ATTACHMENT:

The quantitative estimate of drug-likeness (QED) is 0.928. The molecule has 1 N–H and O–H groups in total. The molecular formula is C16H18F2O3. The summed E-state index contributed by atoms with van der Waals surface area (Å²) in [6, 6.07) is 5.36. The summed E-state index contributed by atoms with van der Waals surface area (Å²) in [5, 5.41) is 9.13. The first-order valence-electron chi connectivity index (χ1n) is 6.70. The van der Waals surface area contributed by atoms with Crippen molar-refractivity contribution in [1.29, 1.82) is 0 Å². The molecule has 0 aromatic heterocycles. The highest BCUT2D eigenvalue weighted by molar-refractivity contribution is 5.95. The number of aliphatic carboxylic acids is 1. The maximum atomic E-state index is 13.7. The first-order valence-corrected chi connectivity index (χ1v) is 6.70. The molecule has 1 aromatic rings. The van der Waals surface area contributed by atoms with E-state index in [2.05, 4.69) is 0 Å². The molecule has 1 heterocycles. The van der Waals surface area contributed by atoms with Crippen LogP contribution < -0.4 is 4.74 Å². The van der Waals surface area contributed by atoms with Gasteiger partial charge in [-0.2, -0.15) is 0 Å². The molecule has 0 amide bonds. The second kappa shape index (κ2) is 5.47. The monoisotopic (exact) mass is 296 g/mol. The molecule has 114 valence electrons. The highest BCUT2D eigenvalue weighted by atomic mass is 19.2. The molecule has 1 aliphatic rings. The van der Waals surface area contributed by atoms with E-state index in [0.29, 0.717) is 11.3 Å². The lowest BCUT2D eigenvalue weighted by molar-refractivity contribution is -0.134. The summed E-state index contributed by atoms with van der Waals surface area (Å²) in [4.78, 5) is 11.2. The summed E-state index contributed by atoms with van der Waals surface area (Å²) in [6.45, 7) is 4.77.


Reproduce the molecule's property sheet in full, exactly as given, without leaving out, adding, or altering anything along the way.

The quantitative estimate of drug-likeness (QED) is 0.928. The molecule has 1 N–H and O–H groups in total. The molecular formula is C16H18F2O3. The summed E-state index contributed by atoms with van der Waals surface area (Å²) in [6, 6.07) is 5.36. The summed E-state index contributed by atoms with van der Waals surface area (Å²) in [5, 5.41) is 9.13. The first-order valence-electron chi connectivity index (χ1n) is 6.70. The van der Waals surface area contributed by atoms with Crippen molar-refractivity contribution in [1.29, 1.82) is 0 Å². The molecule has 0 aromatic heterocycles. The highest BCUT2D eigenvalue weighted by molar-refractivity contribution is 5.95. The number of aliphatic carboxylic acids is 1. The maximum atomic E-state index is 13.7. The first-order valence-corrected chi connectivity index (χ1v) is 6.70. The molecule has 1 aromatic rings. The van der Waals surface area contributed by atoms with E-state index in [2.05, 4.69) is 0 Å². The molecule has 1 heterocycles. The van der Waals surface area contributed by atoms with Crippen LogP contribution < -0.4 is 4.74 Å². The van der Waals surface area contributed by atoms with Gasteiger partial charge in [-0.2, -0.15) is 0 Å². The molecule has 0 amide bonds. The second kappa shape index (κ2) is 5.47. The monoisotopic (exact) mass is 296 g/mol. The molecule has 114 valence electrons. The highest BCUT2D eigenvalue weighted by atomic mass is 19.2. The molecule has 1 aliphatic rings. The van der Waals surface area contributed by atoms with E-state index in [0.29, 0.717) is 11.3 Å². The lowest BCUT2D eigenvalue weighted by molar-refractivity contribution is -0.134. The summed E-state index contributed by atoms with van der Waals surface area (Å²) in [4.78, 5) is 11.2. The summed E-state index contributed by atoms with van der Waals surface area (Å²) in [6.45, 7) is 4.77.